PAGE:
- Boasts the best styling in the genre
- With the mild hybrid, the CX-30 generates enough grunt
- Interior design and material quality are top notch
- The Mazda powertrain is adequate but could do with a little more power
- The central tunnel restricts rear legroom
- Mild hybrid versions are not yet available in the U.S.
Based on the Mazda 3 hatch, the CX-30 is a good-looking car, arguably the best in its segment. And that segment just happens to be one of the most competitive genres in the industry populated by established segment heavyweights including the Audi Q3, BMW X2, Mercedes GLA, Volvo XC40, Toyota C-HR, and Range Rover Evoque.
Mazda CX-30 slots in between CX-3 and CX-5
So to be competitive, you must have a few special traits to win over customers. The CX-30 has those. Apart from its stylish looks, the little Mazda has a premium quality interior, sporty ride and handling, good mileage, and practicality. It’s not perfect though, as it loses out to most rivals in the performance category, mainly due to its Skyactiv powertrains which lean heavily towards frugality and away from power. In Europe at least, this is the car that could become the firm’s best-seller, while it makes a mark in North America.
But why is it called CX-30 given that it slots in between the CX-3 and CX-5? Seems straightforward that it’d be called the CX-4, right? It just so happens that the CX-4 already exists as a model in the Chinese market and is a sleeker SUV with a lower roof.
In terms of size though, the CX-30 is basically a Mazda 3 on platform shoes. It employs the 3’s platform but rides higher, has a little more interior room, and has slightly taller bodywork but with a more practical rear third and rugged-looking black cladding surrounding the sills and wheel arches. So under the skin, it uses the 3’s chassis while also incorporating the same engines—namely a 114-hp 1.8-liter Skyactiv-D diesel and a 120-hp SkyActiv-G 2.0-liter gasoline mild hybrid, as driven here with a six-speed automatic gearbox. We chose the gasoline version this time, as diesel in Australia, where we tested it, was crazy expensive.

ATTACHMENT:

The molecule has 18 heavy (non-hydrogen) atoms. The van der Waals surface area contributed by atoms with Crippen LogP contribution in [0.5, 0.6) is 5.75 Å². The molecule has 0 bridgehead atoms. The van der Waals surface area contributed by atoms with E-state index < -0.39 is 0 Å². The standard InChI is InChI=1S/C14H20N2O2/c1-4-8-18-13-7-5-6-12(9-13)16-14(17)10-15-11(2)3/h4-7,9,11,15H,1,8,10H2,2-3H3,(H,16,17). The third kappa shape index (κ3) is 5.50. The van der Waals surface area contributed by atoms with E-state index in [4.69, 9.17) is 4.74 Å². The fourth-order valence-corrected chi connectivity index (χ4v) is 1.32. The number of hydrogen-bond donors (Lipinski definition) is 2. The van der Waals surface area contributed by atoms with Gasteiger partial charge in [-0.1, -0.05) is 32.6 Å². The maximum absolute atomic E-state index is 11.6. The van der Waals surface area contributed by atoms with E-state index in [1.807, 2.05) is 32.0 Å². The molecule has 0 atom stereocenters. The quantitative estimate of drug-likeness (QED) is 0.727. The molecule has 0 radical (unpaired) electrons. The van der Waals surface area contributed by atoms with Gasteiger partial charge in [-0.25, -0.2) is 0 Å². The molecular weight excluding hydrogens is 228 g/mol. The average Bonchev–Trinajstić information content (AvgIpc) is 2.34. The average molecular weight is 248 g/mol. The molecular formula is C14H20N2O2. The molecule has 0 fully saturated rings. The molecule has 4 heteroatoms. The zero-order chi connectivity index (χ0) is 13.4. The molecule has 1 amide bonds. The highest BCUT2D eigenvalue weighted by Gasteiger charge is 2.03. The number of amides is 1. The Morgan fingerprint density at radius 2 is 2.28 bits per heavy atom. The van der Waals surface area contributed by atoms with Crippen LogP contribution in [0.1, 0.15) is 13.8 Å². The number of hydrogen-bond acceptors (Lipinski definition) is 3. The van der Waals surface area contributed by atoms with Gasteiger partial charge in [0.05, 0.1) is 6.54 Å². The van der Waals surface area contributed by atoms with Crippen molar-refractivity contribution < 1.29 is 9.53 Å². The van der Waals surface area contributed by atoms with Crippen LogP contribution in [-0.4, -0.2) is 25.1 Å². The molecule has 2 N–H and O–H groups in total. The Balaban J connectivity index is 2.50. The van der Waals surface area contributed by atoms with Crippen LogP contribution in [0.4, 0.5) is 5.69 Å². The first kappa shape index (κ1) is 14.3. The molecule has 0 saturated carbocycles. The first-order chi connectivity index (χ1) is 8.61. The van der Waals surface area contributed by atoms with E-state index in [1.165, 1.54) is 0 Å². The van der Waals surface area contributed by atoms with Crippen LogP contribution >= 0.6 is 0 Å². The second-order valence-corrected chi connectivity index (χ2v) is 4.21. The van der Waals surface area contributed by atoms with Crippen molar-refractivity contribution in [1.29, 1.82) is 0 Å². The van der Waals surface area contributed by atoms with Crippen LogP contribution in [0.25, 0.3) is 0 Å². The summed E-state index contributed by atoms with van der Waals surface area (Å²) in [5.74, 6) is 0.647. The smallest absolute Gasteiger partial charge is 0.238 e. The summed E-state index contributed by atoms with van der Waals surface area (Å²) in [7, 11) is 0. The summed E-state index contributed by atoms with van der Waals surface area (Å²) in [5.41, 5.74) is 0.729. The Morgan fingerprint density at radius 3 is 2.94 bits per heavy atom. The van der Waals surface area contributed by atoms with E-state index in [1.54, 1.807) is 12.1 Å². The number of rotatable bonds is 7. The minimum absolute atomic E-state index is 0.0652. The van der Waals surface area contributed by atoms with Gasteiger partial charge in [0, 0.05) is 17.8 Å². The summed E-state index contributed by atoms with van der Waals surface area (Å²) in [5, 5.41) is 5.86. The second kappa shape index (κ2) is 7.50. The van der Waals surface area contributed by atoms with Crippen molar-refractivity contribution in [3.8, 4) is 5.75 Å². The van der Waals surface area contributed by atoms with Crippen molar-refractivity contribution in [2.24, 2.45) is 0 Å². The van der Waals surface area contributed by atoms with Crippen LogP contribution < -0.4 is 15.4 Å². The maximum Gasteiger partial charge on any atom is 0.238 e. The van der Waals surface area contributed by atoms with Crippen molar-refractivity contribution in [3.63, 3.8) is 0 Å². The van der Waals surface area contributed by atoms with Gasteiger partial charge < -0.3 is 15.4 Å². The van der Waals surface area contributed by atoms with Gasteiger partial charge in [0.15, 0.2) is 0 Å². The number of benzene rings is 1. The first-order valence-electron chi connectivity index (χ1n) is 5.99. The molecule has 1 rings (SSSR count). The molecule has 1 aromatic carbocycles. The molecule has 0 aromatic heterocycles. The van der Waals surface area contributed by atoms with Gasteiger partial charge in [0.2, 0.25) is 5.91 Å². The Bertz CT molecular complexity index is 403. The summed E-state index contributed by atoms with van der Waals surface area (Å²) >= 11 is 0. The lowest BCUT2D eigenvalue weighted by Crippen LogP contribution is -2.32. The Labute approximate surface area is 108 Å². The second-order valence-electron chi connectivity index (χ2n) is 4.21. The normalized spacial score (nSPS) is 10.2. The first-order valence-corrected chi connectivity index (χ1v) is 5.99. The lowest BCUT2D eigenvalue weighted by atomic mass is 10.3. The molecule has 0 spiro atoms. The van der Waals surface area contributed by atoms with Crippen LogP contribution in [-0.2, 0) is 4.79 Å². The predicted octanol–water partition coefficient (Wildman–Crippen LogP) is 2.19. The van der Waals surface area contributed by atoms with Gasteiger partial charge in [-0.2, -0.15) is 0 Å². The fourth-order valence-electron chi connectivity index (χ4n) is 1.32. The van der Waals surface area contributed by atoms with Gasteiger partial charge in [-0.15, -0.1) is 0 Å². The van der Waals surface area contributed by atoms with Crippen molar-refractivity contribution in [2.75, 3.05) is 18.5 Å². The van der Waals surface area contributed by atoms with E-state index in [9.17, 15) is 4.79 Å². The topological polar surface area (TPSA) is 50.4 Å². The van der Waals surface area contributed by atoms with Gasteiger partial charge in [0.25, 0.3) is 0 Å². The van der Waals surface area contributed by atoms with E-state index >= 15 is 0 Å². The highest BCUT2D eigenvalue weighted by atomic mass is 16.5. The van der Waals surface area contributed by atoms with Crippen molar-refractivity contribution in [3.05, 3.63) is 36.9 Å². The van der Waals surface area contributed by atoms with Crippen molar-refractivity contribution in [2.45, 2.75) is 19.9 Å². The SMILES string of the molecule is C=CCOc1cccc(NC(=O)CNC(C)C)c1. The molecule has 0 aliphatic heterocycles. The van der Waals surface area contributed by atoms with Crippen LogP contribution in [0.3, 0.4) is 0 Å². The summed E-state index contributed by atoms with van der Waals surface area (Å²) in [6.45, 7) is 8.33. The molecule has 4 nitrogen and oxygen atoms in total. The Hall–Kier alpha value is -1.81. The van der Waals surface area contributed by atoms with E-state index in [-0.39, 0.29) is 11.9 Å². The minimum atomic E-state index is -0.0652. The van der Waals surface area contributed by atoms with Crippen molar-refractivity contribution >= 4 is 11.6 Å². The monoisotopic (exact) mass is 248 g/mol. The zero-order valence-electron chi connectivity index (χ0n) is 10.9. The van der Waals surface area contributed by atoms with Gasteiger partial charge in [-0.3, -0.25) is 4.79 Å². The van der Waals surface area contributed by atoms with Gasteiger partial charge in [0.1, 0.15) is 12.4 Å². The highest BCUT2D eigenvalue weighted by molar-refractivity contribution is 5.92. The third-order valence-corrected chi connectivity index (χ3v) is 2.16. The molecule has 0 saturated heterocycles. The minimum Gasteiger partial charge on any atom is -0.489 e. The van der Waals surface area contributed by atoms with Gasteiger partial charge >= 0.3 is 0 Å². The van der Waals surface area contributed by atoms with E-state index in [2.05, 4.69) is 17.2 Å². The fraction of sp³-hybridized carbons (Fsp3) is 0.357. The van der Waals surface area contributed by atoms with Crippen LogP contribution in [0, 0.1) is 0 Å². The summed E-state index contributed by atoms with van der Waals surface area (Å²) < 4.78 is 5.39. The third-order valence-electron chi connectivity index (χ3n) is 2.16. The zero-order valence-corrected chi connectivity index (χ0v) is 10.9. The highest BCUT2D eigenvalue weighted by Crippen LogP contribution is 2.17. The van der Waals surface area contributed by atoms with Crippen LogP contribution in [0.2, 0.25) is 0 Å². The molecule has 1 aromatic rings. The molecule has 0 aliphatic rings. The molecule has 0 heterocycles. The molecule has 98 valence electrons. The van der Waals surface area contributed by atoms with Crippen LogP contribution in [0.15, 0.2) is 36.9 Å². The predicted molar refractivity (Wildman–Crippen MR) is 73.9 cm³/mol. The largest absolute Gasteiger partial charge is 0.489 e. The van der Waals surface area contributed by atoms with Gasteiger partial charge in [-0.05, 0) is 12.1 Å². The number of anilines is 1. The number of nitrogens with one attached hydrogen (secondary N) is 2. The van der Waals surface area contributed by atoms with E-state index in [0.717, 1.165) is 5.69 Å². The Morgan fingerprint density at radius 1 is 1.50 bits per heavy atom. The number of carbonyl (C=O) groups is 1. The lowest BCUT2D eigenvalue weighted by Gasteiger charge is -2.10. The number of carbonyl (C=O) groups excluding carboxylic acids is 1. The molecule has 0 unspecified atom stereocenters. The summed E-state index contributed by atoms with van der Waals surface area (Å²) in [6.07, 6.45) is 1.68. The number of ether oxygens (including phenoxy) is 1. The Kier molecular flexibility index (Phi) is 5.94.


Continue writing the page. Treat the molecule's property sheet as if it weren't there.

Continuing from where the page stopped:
What more can we say about the exterior design of Mazda’s SUVs that has not already been said? They are all beautifully styled with gorgeous proportions. Mazda builds the best-looking vehicles in Japan, by far, and vies with the like of Audi, Kia, and one or two others for the world’s best-looking hatches and SUVs.
CX-30’s interior design and quality is some of the best in the industry
Inside, the dashboard layout and switchgear are similar to that of the Mazda 3, with the CX-30’s level of perceived quality equal to that of the 3. Materials are well thought out and high-quality, switches work efficiently and are sensibly positioned on and around the dash, and the newly designed 8.8-inch infotainment screen sits on top of the center console. It boasts top-notch graphics but is not a touchscreen, meaning you have to use the controls on the center console. Its reverse camera offers high-definition images to cover those blind spots when reversing. It’s an understatement to say that the CX-30 takes it right up to premium rivals for levels of luxury, and leaves behind its more mainstream rivals.
Although the front two seats offer loads of room and an excellent driving position and visibility, taller passengers will find the rear seats restrictive in terms of leg and headroom while the unusually tall transmission tunnel limits legroom for the middle-seat passenger. A nice touch is the high-quality 12-speaker Bose sound system, available on the top-spec models.
Now we get to one of the highlights of the CX-30. Our test car was powered by the 2.0-liter, 4-cylinder, Skyactiv-G gasoline engine that’s mated to a 24-volt mild hybrid system. This system uses regenerative braking to channel energy back to the onboard lithium-ion batteries which helps to lower fuel consumption while adding bottom-end torque to the car’s performance.
2.0-liter gasoline engine and 6-speed gearbox offer good smooth acceleration
With the mild hybrid the CX-30 actually generates some decent acceleration, reaching 60 mph in under 9 seconds. While not explosive the little Mazda SUV gets off the mark quickly enough and can merge meaningfully onto highways at speed. It is rarely wanting for power, thanks to a nicely matched 6-speed automatic gearbox that helps to get the car up to speed as much on city streets as it does on hilly roads and highways.
Even with the elevated ride height, Mazda’s engineers have done well to minimize body roll driving enthusiasts will enjoy are the precise, well-weighted steering, which quells any hint of understeer, and the brakes which offer plenty of early bite and grip.
At cruising speed, the ride quality is excellent with minimal road and wind noise entering the cabin—making the CX-30 a pleasant car to drive. From a driver’s standpoint, the cabin design and material quality also add to the overall driving experience, which is one feature that can easily sway drivers towards a product.
If you’re in the hunt for a good-looking compact SUV that drives well and won’t break the bank then the CX-30 might be for you. However, if you’re searching for a sportier SUV with more grunt then perhaps you might lean toward the German trio. Unfortunately, the 2.0-liter mild hybrid model we drove in Australia is not available in the U.S.—so in its place, we’d suggest the 191-hp 2.5-liter naturally aspirated gasoline version starting at $22,950.